As reported in the Hampshire Advertiser November 18 1837.
The Dolphin Inn
Southampton was a spa as popular as Bath from 1750-1830, and the Dolphin Inn was a favourite meeting place. Jane Austen danced in the ballroom, Admiral Nelson visited, Thackeray wrote part of his novel Pendennis seated at one of the bay windows. The original medieval inn was given a face lift in the 18 th century to become a coaching inn and it retains much of this atmosphere. Features include 19 th century lampposts, the royal coats of arms of William IV and its 18 th century coach entrance.
During the Spa period the High Street and Above Bar were lined with coaching inns, in 1839 one John Diaper was residing at The Bugle where he was licensed to let horses and gigs and in 1843, possibly the same John Diaper was at the Royal York Hotel Tap in Above Bar where he worked as a coal meter. For centuries coal was metered rather than sold by weight.
For those visiting the Diaper Exhibition, The Dolphin Hotel is offering a special rate of £75 B&B for a twin or double (excluding boat show & Cowes week) for reservations tel 023 80 339955. You may even be looked after by Diapers as two work at the hotel!
In the middle ages and Tudor period East Street was in the poorer quarter of Southampton. It led out through the west gate and back to St Mary’s and the old Saxon settlement. The street had poor lodging houses, the town brothel, and alms houses and at the end during the reign of Henry VIII was a chapel and the town hermit, William Jeffrey.
In 1573 Ruth, the widow of James Diaper of East Street was granted a tippler’s licence and given 1s a year for taking in an orphan. Both jobs were considered suitable ones for poor widows, providing them with much needed income and keeping them out of the poor house.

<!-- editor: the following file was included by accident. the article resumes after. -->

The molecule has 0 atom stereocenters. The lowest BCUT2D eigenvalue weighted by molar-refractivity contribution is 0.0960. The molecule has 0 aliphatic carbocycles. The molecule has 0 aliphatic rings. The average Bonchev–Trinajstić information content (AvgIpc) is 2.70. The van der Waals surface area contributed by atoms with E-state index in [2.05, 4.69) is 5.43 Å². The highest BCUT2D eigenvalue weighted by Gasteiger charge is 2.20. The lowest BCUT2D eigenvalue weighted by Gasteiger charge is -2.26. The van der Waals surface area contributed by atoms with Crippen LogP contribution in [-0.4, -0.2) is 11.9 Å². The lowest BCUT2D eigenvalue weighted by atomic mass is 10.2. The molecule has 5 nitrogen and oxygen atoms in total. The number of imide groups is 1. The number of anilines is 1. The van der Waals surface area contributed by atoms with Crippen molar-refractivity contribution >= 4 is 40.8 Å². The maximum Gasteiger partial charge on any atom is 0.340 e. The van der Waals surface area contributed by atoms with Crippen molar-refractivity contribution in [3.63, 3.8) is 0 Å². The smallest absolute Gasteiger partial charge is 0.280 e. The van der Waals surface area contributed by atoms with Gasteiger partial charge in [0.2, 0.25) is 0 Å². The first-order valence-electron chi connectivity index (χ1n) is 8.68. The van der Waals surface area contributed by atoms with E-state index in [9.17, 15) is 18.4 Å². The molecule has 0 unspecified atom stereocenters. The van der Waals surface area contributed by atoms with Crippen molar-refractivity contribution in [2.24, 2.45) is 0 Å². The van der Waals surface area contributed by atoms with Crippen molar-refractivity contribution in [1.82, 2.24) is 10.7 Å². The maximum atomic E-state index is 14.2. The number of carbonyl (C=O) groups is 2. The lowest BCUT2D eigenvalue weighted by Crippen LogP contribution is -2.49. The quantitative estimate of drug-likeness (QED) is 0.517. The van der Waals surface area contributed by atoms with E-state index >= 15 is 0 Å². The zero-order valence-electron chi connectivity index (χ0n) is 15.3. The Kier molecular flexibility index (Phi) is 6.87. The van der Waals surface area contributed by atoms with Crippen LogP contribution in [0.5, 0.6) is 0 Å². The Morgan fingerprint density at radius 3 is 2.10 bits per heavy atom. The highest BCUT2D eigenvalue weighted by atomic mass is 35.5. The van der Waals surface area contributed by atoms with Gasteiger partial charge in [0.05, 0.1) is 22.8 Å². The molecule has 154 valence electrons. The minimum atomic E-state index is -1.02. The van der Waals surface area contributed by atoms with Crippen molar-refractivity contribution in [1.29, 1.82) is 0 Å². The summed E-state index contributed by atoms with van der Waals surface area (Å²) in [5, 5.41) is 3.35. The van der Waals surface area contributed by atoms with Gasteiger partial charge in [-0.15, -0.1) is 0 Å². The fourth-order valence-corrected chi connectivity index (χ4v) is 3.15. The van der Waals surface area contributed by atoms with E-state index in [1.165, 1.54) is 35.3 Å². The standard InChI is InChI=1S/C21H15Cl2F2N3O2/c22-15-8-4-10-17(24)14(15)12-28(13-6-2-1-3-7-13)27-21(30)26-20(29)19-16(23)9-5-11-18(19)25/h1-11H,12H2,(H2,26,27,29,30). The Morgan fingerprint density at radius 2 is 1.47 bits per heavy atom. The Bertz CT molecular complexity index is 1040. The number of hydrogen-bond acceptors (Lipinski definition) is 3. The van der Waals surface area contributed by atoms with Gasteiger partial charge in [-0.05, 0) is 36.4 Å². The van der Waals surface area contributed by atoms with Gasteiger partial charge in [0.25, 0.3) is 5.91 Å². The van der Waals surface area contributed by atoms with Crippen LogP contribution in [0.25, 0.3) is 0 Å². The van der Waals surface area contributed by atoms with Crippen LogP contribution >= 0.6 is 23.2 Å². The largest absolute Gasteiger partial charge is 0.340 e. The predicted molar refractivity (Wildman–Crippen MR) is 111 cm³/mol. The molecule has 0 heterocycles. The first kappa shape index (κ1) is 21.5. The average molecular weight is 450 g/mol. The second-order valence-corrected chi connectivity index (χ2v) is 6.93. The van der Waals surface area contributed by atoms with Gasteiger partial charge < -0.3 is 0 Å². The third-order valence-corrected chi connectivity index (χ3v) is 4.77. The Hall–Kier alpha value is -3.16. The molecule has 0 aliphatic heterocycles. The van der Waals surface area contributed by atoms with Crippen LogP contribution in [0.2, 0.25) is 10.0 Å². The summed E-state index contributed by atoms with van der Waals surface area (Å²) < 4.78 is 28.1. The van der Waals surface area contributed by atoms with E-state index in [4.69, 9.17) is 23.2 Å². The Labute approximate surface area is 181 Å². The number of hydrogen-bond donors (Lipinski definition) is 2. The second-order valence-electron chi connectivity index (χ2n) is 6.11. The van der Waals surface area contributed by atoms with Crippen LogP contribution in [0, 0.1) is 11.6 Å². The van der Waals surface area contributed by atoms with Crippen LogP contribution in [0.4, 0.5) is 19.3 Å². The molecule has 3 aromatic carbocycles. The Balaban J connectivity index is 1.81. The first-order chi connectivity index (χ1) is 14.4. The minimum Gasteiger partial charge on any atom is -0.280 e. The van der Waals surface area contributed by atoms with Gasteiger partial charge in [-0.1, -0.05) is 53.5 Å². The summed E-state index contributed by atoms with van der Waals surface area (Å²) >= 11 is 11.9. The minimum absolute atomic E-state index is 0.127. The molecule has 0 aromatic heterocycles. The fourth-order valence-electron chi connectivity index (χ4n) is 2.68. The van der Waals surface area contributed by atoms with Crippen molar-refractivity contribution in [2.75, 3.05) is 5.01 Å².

The Third volume of the Third Book of Remembrance shows Alice Diaper a widow living in Bagrow (the part of East Street outside of the East Gate), she was possibly the widow of William Diaper who was listed in the Muster Book of 1585. Alice agreed to bring up Jonathan the son of Thomasina Hall and was bound with William Mackerall and Nycholas Roberts for £10, she is also recorded as buying a cow.
The Bargate was the first part of the medieval walls to be constructed, it was by the use of gates that the town could control who entered and also could extract taxes from those trading in the port. The Bargate was a focal point for town government housing the town guildhall, being a court venue and the office of the Bargate broker who collected taxes from those carrying goods through the gate.
In the 1430s John Diaper, carter, carried goods such as woad, iron, wine and cloth for a range of Italian and English merchants. His route was between Southampton and Winchester, a day’s drive away.
Albion Terrace (Albion steps familiarly known as the 40 steps)
In the 1840s Albion Terrace was a desirable residence, constructed adjacent to the old walls, with new ‘Albion’ steps added to give access to the beach and with a view over the bay to the New Forest. The view became a popular one with the artists of the day, notably John Constable who had spent his honey moon in the town.